I was just in Moon Over Buffalo, which was delightful, but I had 30 pages offstage in Act 2, so I desperately needed a book, but I haven’t been having any luck. Basically, I’ve been going through this phase where I don’t want to read on my Kindle. I know! Quel horreur. I seriously wish there was a way that I could have a physical copy and a Kindle copy of every book. The world would be a better place if books could be ripped like CDs.
|the only time Eileen smiled in the entire show|
Anywho, it was Friday, I was about to go to my show, and I had enough time to go to the library, but not enough time to actually think through what I was going to get from the library. I put several things on hold, but none that were physically at the library and I needed something, so I just started walking down the aisles. All I knew was that I wanted a satisfying love story. Like Pride and Prejudice level satisfying but without all the work of reading a classic novel.
I picked up many books before The Creation of Eve. Mostly they were the one’s on display. Nothing sounded good. The Creation of Eve looked pretty. Maybe a little like Girl with a Pearl Earring, which I liked. And printed across bottom-right on the cover were two words: “enormously satisfying” – Sara Gruen, author of Water for Elephants. Sold.
Sofonisba "Sofi" Anguissola is a student of Michelangelo when she falls in love with Tibero, her fellow student. After they are caught alone together, Sofi runs home, hoping that he will send for her. Instead, the King of Spain invites Sofi to be lady-in-waiting and painting teacher to his third wife, 15-year-old Catherine de Medici. Sofi quickly becomes Catherine's closest friend and sole confidant, and Sofi helps the young queen to learn how to make Felipe happy. Meanwhile, Felipe's sole child Carlos begins to fall in love with the queen. And the queen has her eye on a courtier...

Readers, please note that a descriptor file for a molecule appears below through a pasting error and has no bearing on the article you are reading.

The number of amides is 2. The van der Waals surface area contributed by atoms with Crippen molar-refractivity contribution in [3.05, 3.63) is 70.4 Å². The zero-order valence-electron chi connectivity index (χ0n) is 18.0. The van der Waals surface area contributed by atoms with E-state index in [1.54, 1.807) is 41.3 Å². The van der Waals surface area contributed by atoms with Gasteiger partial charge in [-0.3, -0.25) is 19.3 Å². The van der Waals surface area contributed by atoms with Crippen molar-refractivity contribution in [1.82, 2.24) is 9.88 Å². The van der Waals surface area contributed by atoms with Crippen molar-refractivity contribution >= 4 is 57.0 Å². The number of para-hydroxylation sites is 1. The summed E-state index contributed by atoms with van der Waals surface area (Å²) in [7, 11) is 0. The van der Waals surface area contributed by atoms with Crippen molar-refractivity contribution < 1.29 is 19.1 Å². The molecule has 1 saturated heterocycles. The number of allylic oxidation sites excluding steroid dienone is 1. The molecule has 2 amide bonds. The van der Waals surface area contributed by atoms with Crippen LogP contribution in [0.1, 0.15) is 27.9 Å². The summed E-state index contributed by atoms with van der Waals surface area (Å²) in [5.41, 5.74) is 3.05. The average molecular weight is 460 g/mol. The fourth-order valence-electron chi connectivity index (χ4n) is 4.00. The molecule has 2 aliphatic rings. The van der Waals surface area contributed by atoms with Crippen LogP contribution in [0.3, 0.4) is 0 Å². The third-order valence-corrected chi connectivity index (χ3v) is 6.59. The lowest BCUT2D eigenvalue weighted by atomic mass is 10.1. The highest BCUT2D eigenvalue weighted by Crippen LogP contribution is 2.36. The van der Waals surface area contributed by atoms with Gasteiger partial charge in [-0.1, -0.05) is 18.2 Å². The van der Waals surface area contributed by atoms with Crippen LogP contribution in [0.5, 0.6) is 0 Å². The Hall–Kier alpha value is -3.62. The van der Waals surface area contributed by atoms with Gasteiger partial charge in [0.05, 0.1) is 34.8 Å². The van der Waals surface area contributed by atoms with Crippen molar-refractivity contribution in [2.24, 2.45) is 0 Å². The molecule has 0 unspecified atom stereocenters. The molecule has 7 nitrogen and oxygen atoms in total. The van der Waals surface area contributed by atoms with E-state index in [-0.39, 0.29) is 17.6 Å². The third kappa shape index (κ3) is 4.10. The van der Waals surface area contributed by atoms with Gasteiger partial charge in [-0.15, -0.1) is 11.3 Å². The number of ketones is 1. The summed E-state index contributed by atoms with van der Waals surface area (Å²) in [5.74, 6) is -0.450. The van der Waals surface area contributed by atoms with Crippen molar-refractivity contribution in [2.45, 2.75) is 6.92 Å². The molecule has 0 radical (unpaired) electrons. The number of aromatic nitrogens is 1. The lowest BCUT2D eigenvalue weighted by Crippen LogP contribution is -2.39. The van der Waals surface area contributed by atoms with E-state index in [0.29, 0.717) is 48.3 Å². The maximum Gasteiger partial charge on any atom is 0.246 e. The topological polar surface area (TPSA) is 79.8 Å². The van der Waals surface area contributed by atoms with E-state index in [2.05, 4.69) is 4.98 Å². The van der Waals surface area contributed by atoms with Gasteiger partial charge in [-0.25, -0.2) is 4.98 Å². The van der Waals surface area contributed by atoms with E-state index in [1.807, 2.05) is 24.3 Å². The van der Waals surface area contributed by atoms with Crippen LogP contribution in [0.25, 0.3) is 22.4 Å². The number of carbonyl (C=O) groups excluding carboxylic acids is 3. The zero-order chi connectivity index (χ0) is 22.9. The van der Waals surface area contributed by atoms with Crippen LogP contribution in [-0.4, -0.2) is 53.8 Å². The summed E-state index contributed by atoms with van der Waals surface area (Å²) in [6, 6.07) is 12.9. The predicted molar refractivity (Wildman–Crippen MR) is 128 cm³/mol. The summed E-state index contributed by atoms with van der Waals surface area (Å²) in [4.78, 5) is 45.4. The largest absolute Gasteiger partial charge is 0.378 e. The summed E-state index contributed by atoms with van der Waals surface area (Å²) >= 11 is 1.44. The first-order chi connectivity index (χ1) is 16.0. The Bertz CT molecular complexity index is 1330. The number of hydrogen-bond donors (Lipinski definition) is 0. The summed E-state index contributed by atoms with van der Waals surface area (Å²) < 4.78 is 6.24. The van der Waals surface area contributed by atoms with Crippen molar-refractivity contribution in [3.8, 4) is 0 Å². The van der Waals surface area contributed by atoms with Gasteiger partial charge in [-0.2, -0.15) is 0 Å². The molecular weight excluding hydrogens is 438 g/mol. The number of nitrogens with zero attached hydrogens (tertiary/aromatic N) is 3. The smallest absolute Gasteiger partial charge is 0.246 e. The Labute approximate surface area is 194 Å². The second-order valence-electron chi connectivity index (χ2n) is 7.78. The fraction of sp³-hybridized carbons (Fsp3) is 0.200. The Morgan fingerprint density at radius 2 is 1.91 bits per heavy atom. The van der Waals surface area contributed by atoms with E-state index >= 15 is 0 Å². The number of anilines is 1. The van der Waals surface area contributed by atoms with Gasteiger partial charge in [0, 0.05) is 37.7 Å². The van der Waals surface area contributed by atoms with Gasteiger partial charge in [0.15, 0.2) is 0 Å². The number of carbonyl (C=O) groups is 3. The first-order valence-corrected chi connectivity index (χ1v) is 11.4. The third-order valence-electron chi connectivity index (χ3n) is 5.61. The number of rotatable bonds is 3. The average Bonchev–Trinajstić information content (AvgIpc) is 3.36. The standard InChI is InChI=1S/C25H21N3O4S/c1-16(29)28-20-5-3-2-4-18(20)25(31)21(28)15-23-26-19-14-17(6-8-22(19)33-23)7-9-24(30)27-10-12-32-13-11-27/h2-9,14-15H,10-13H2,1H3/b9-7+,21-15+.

I am a sucker for good historical fiction and what I will call "tasteful romance novels" and this satisfied my need for a love story with real heart. I loved Sofi, I loved the impetuous queen, and I wanted desperately for them to each get everything they wanted.
Lynn Cullen crafted this book well, weaving dramas and flushing out the facts of history into a beautiful story. I wished that the novel had lasted to a more satisfactory ending, as Cullen unfortunately had to stick to the facts, but only the best books leave you wishing that there were more pages to come.
If you like Philippa Gregory, you will LOVE this book. I would compare it most to The Virgin's Lover, because that one felt the most well balanced. I think I have to contain myself from reading everything Lynn Cullen has ever written and burning myself out and never wanting to read her again.
And if you haven’t read Girlwith a Pearl Earring, go read that too. And The Lady and the Unicorn. Both by Tracy Chevalier. Maybe I just really like books based on paintings. I wonder if there’s one about the Mona Lisa? Oooh, I loved Da Vinci Code.
Has anyone read the new Dan Brown? Should I bother? Or is it as bad as The Lost Symbol (#3)? Anyone?